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Nutrition, Vitamins & Supplements for Seniors

Eating more whole grains lowers mortality, especially cardiovascular

Just one slice of whole grain bread makes significant difference; whole grains may confer benefits toward longer life expectancy

loaf of whole wheat breadJan. 8, 2015 – We have all been encouraged to “eat more whole grains” and now there is proof that we should. Eating more whole grains – the more the better - appears to be associated with reduced mortality, especially deaths due to cardiovascular disease (CVD), but, unfortunately, not cancer deaths, according to a report published online by JAMA Internal Medicine.

Whole grains are widely recommended in many dietary guidelines as healthful food. However, data regarding how much whole grains people eat and mortality have before been somewhat inconsistent.

Learn More at WebMD

How to decipher labels and choose the healthiest bread

By Elaine Magee, MPH, RD, WebMD Expert Column

Every time you eat bread -- be it a bagel, an English muffin, or part of a sandwich -- you've got an opportunity to improve your diet. For most Americans, choosing whole-wheat bread products most of the time is the easiest way to eat more super-healthy whole grains. But when you're standing in front of the bread array in the supermarket, reading the various label claims, just how do you know which is the best bread to buy? 

Choosing the best bread can be confusing. Here are three bread myths that help make it that way:

Bread Myth No. 1: If it looks brown and has the word "wheat" in the name, it has lots of fiber and whole grain.

The Truth: The first ingredient listed on the ingredient label tells the story. If it's "wheat flour" or "enriched bleached flour" (or similar), that tells you white flour was mostly used, not "whole-wheat flour."

Bread Myth No. 2: Breads with healthy sounding names like "seven-grain" or "100% natural" are the best choices.

Read the complete article.

To clarify this obviously valuable information, Hongyu Wu, Ph.D., Harvard School of Public Health, and coauthors examined the association between eating whole grains and the risk of death using data from two large studies:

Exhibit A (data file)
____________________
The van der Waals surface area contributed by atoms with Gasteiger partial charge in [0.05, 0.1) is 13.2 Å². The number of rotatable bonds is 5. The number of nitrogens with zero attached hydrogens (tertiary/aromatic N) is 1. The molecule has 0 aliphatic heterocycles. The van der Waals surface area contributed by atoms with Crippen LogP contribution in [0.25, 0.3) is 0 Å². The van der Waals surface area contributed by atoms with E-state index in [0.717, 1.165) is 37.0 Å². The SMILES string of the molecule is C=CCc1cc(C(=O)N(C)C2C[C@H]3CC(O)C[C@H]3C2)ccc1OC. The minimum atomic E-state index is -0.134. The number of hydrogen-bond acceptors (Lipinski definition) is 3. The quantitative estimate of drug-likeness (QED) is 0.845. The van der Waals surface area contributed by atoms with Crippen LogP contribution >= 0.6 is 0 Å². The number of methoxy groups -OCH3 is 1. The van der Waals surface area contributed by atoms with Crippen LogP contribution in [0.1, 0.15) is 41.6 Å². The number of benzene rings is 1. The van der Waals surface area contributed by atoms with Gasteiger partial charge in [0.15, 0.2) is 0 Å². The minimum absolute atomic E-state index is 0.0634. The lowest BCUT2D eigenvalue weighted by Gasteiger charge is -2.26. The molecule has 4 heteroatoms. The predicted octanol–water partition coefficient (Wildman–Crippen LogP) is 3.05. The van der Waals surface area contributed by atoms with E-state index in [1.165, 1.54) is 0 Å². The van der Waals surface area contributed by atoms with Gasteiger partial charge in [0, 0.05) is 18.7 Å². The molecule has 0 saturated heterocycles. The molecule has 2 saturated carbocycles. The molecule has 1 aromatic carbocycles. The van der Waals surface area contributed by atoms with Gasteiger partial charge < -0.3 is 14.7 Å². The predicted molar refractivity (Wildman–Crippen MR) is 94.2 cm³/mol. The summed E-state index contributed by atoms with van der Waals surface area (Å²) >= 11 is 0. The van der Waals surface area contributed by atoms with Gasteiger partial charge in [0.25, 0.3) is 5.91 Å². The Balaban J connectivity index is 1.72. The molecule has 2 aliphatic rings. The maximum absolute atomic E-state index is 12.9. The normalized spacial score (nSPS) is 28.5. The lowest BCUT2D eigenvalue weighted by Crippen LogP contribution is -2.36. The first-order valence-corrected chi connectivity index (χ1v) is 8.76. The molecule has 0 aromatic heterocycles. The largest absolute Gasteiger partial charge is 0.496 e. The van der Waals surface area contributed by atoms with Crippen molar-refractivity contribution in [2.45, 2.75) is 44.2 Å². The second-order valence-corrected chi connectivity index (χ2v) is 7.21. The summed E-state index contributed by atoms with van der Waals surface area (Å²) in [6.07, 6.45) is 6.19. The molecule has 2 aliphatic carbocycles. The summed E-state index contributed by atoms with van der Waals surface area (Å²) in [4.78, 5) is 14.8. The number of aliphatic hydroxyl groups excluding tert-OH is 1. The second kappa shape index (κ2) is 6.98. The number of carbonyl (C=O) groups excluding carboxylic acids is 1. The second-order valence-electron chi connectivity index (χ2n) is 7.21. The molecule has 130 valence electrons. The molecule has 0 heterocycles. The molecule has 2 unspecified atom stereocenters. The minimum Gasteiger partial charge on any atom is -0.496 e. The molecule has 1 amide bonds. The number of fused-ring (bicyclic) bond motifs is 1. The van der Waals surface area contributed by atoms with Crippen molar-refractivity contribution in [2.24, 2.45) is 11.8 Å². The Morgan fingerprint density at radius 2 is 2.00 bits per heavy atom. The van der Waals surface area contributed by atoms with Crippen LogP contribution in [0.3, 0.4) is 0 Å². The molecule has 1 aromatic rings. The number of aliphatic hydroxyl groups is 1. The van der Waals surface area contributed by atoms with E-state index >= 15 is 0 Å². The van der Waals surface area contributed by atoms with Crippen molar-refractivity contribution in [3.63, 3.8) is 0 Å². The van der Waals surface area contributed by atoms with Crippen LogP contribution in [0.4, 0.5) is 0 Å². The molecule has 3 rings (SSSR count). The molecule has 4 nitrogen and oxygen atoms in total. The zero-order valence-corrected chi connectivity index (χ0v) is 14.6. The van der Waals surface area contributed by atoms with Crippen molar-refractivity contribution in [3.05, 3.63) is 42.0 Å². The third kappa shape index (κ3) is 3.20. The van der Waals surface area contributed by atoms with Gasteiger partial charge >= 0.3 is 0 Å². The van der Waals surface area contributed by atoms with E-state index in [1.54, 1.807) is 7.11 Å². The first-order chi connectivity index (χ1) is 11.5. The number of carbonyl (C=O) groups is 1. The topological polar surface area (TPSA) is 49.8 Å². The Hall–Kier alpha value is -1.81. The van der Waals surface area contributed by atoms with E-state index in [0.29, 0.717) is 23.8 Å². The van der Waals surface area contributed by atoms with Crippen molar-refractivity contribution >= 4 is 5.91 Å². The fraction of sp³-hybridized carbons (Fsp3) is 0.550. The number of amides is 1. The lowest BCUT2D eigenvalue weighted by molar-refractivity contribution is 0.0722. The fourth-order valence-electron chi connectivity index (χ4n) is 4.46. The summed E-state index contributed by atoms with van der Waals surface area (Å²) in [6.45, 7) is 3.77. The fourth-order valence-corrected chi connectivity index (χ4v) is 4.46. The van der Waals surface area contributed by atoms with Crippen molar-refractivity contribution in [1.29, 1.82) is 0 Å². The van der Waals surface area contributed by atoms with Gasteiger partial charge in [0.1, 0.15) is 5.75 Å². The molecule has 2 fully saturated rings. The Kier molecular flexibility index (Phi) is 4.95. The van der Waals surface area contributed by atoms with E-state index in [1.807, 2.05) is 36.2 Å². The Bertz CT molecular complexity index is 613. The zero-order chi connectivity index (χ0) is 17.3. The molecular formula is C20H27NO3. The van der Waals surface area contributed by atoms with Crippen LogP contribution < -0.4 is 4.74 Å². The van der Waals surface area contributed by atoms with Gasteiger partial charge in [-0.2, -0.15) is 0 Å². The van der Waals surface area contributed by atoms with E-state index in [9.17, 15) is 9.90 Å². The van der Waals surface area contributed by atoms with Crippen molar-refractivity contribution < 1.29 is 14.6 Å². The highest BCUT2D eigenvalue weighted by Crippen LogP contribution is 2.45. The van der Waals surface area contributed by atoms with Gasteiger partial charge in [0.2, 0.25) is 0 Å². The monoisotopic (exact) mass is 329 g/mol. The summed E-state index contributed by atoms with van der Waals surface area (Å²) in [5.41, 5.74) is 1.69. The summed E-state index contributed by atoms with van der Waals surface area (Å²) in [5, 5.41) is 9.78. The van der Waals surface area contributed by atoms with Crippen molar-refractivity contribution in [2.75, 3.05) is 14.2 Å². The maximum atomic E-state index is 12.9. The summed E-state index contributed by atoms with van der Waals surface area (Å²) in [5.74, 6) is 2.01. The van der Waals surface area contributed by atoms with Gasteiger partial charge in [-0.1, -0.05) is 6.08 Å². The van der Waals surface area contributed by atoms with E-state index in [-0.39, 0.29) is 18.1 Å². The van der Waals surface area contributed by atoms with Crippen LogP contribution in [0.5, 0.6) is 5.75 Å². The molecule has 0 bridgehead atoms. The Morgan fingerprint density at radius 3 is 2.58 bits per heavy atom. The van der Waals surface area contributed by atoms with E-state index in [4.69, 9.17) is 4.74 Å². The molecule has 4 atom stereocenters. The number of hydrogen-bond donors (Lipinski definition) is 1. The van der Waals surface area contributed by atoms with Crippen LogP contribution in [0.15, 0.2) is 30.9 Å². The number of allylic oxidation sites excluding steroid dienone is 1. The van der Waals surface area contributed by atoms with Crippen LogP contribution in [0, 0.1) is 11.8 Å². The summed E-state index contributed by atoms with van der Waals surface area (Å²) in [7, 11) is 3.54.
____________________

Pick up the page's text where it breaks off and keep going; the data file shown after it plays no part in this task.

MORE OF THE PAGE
● 74,341 women from the Nurses’ Health Study (1984-2010) and
   ● 43,744 men from the Health Professionals Follow-Up Study (1986-2010).

All the participants were free of cancer and CVD when the studies began.

The authors documented 26,920 deaths.

 

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After the data were adjusted for potential confounding factors including age, smoking and body mass index, the study found that eating more whole grains was associated with lower total mortality and lower CVD mortality but not cancer deaths.

The information of enough to enable the authors further to estimate that every serving (28 grams/per day) of whole grains was associated with 5 percent lower total mortality or 9 percent lower CVD mortality.

One standard slice of commercial bread weighs about 1 oz. and there are 28 grams in 1 oz., according to MyNetDairy. So, for every slice of whole grain bread we consume daily we lower our death risk substantially.

“These findings further support current dietary guidelines that recommend increasing whole grain consumption to facilitate primary and secondary prevention of chronic disease and also provide promising evidence that suggests a diet enriched with whole grains may confer benefits toward extended life expectancy,” the study concludes.

This study was supported by research grants from the National Institutes of Health and Career Development Award from the National Heart, Lung and Blood Institute.

The report was published online January 5, 2015 in JAMA Internal Medicine.

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